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Data from: Avian ecological succession in the Amazon: a long-term case study following experimental deforestation


Rutt, Cameron L. et al. (2020), Data from: Avian ecological succession in the Amazon: a long-term case study following experimental deforestation, Dryad, Dataset,


Approximately 20% of the Brazilian Amazon has now been deforested, and the Amazon is currently experiencing the highest rates of deforestation in a decade, leading to large-scale land-use changes. Roads have consistently been implicated as drivers of ongoing Amazon deforestation and may act as corridors to facilitate species invasions. Long-term data, however, are necessary to determine how ecological succession alters avian communities following deforestation and whether established roads lead to a constant influx of new species.  

We used data across nearly 40 years from a large-scale deforestation experiment in the central Amazon to examine the avian colonization process in a spatial and temporal framework, considering the role that roads may play in facilitating colonization.

Since 1979, 139 species that are not part of the original forest avifauna have been recorded, including more secondary forest species than expected based on the regional species pool. Among the 35 species considered to have colonized and become established, a disproportionate number were secondary forest birds (63%), almost all of which first appeared during the 1980s. These new residents comprise about 13% of the current community of permanent residents.

Widespread generalists associated with secondary forest colonized quickly following deforestation, with few new species added after the first decade, despite a stable road connection. Few species associated with riverine forest or specialized habitats colonized, despite road connection to their preferred source habitat. Colonizing species remained restricted to anthropogenic habitats and did not infiltrate old-growth forests nor displace forest birds.

Deforestation and expansion of road networks into terra firme rainforest will continue to create degraded anthropogenic habitat. Even so, the initial pulse of colonization by non-primary forest bird species was not the beginning of a protracted series of invasions in this study, and the process appears to be reversible by forest succession. 


We generated the avian regional species pool (n=725 species) for the Biological Dynamics of Forest Fragments Project (BDFFP; 2°20′ S, 60°W), ~80 km north of Manaus, Amazonas, Brazil. To do so, we used a few simple criteria: 1) the species must have been previously recorded in the Amazon (total ~1300 species), 2) for terra firme species, we only included birds that are known from the Guiana area of endemism, and 3) we imposed distance cutoffs of ~500 km from the BDFFP for resident species and ~1000 km for migratory species. We then curated the resulting list by hand to ensure that the final list matched current knowledge. These criteria necessarily mean that all species that have already been detected from the BDFFP are included.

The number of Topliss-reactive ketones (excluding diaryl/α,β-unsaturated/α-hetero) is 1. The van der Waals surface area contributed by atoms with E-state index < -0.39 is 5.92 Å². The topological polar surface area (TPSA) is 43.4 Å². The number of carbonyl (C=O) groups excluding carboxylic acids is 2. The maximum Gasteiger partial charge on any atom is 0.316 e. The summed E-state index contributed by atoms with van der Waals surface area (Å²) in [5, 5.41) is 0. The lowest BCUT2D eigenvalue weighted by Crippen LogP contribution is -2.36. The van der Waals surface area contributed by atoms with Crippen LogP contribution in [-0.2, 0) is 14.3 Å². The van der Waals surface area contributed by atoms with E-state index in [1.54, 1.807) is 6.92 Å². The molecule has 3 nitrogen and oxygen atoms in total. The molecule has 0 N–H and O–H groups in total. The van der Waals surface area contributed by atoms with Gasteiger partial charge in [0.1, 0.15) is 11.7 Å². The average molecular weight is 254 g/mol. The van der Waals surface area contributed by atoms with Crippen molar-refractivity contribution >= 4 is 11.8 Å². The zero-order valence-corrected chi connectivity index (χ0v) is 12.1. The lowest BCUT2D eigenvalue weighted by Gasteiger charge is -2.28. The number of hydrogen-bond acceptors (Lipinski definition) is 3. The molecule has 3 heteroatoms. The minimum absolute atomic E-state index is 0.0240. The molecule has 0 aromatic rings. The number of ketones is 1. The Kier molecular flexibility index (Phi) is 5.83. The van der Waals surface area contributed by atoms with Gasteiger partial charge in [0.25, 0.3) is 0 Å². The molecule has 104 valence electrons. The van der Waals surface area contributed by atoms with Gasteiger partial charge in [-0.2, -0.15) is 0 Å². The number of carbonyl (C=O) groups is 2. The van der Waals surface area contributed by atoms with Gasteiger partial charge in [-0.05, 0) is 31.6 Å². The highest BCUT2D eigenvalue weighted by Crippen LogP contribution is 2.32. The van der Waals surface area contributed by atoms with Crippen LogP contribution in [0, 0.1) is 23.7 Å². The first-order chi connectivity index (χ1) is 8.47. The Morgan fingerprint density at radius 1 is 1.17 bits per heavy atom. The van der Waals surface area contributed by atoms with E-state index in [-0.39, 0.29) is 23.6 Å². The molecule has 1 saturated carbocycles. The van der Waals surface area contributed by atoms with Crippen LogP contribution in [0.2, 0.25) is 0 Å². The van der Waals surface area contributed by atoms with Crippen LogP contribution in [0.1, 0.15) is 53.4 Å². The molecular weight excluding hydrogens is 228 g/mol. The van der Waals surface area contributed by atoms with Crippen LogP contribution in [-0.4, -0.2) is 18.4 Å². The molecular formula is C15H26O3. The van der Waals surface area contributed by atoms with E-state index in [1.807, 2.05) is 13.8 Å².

To this list, we added three additional columns. The "BDFFP list" column denotes all species that have been recorded at the BDFFP between 1979 and 2017 (n=407 speciessee Rutt et al., 2017). Another column includes a list of the birds that are part of the "core forest avifauna" at the project (n=268 species), or those species that are regularly found in primary terra firme forest. Terra firme species are only designated as part of the core avifauna if they reached a relative abundance of rare, uncommon, or common during one of the last two avifaunal inventories (Cohn-Haft et al., 1997; Rutt et al., 2017). Finally, the last column categorizes each species by habitat according to the Parker et al. (1996) databases. When appropriate, we used the first (primary) habitat type that was listed therein; however, we made adjustments if the primary code suggested the species occurred in habitat not found in the central Amazon (e.g., montane forest, temperate grassland). In those cases, we accepted secondary or tertiary habitat codes. We then collapsed these 22 categories (21 distinct habitats plus ‘Edge’) for the regional species pool into a more manageable seven that adequately captured habitat diversity in the immediate vicinity of the BDFFP: aquatic, primary forest, riverine, secondary forest, white sand, palm, and grassland/pasture (see Appendix 1 in the paper).

Taxonomy follows the South American Classification Committee (J. V. Remsen, Jr. et al., 2018). See the Methods section of the paper for further details.


Cohn-Haft, M., Whittaker, A., & Stouffer, P. C. (1997). A new look at the "species-poor" central Amazon: the avifauna north of Manaus, Brazil. Ornithological Monographs, 48, 205-235.

Parker, T. A., Stotz, D. F., & Fitzpatrick, J. W. (1996). Ecological and distributional databases. In D. F. Stotz, J. W. Fitzpatrick, T. A. Parker, & D. Moskovits (Eds.), Neotropical Birds: Ecology and Conservation (pp. 113-407). Chicago, IL: University of Chicago Press.

Remsen, J. V., Jr., Cadena, C. D., Jaramillo, A., Nores, M., Pacheco, J. F., Pérez-Emán, J., . . . Zimmer, K. J. (2018). A classification of the bird species of South America. American Ornithologists' Union.

Rutt, C. L., Jirinec, V., Johnson, E. I., Cohn-Haft, M., Vargas, C. F., & Stouffer, P. C. (2017). Twenty years later: an update to the birds of the Biological Dynamics of Forest Fragments Project, Amazonas, Brazil. Revista Brasileira de Ornitologia, 25(4), 259-278.


National Science Foundation, Award: LTREB 0545491

National Science Foundation, Award: LTREB 1257340

National Institute of Food and Agriculture, Award: McIntire Stennis project 94098

National Institute of Food and Agriculture, Award: McIntire Stennis project 94327